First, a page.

“It was an opportunity for graduate students and even undergraduates to showcase the research that they’re doing on campus that relates to global health and poverty and specifically on an international basis,” said Kara Riggs, a graduate student studying plant sciences. “This gave all students an opportunity to share their research on a poster.”
Deaton opened the first afternoon panel, which discussed smallholders, risk, and individual decision-making in developing nations.
According to the institute’s website, the panel consisted of: Corinne Valdivia, associate professor for agricultural economics; Tom Johnson, professor of agriculture and applied economics; Max Summers, MU Extension’s transition team leader; Jere Gilles, director of graduate studies for rural sociology; and Simone Dietrich, associate professor of political science. Deaton said he had seen all of these speakers present their research in the past.
Graduate student Claire Donze, who helped organized the conference, said she learned about smallholders and their effect on the human environment and technology.
“For example you could have all the technology in the world available to you, but if the (people involved) are not willing (to get these technologies,) the technology isn’t relevant,” she said. “(It’s about) human environmental context when trying to implement solutions like this.”
The second panel discussed the international impact of ebola.
According to the website, the panel was made up of Lise Saffran, director of the master of health program; Chris Fulcher, assistant research professor of rural sociology; Amy Dunaway, associate director of the Health Communication Research Center; Ioana Staiculescu, research specialist at the Center for Health Policy; and Linda Jo Turner, program director at the Missouri 4-H.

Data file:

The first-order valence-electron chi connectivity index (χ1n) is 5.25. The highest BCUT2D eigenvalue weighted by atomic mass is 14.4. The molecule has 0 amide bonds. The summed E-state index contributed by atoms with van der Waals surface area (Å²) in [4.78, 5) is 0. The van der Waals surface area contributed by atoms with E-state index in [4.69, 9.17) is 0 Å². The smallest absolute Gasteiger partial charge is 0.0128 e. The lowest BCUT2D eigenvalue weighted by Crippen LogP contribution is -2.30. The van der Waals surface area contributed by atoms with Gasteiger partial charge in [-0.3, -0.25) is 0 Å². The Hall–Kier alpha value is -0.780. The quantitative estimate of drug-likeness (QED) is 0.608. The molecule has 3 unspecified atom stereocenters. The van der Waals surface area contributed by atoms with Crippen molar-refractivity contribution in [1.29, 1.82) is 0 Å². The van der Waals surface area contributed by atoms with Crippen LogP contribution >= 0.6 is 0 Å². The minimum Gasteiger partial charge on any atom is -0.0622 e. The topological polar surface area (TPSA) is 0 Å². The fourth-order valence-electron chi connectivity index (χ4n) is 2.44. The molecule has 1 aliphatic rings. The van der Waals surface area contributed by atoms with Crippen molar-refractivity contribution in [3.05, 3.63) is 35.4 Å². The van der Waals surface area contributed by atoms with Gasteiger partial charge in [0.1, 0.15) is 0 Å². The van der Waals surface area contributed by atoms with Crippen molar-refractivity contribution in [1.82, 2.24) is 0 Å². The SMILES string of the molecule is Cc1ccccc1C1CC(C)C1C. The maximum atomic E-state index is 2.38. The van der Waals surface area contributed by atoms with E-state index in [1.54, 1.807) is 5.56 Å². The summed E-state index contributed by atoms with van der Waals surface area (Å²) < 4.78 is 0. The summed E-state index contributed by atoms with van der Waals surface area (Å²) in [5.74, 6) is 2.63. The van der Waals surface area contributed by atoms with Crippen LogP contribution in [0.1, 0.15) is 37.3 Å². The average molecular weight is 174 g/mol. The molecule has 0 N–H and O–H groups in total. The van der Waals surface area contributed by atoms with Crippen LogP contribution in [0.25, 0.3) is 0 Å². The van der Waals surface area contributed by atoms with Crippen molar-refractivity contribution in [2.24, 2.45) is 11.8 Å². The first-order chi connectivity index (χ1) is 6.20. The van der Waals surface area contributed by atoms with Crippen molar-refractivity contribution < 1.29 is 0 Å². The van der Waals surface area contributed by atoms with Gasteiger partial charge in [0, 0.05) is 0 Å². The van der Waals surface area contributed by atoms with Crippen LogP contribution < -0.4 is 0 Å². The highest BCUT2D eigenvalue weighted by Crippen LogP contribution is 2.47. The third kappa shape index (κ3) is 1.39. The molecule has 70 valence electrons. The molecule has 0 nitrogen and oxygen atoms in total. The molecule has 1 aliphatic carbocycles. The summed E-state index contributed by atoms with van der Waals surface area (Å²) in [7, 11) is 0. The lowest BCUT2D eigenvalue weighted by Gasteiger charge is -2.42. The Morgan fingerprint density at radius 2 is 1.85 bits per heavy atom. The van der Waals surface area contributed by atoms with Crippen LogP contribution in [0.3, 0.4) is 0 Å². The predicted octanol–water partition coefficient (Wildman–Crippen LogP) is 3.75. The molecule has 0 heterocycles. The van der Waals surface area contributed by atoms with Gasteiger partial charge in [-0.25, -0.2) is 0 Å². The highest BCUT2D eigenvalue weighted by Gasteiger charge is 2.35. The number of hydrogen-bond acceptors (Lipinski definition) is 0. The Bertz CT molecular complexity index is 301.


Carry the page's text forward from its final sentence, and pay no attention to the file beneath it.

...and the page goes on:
Deaton said it was logical to discuss how different fields had been affected by the ebola outbreak and how to help economies in affected countries recover. Some of the different disciplines they explored were public health, rural sociology and health communications.
Riggs said that public health is an interdisciplinary field in its core.
“You need so many different disciplines working together to provide global public health,” she said.
Peterson said Saffran had done the most work researching the topic and spearheaded bringing the panel together.
“The focus throughout all of that (panel) was to bring together people who were working on these issues in diverse ways across disciplines,” she said.
After the panel, Deaton closed the event by talking about the future of the institution.
“This is just the beginning of an ongoing dialogue,” he said.
Deaton Institute spokeswoman Lacy Peterson said Deaton had intentionally chosen the panelists from different disciplines to create a “complete picture on those issues.”
Deaton said he was pleased with the outcome of the conference.
“We were excited by the turnout and it really exceeded our expectations,” he said. “It was a great response from the community which I think shows their interest and commitment to being involved and bringing the best of what we do as a university to bear on some of the most severe problems in the world.”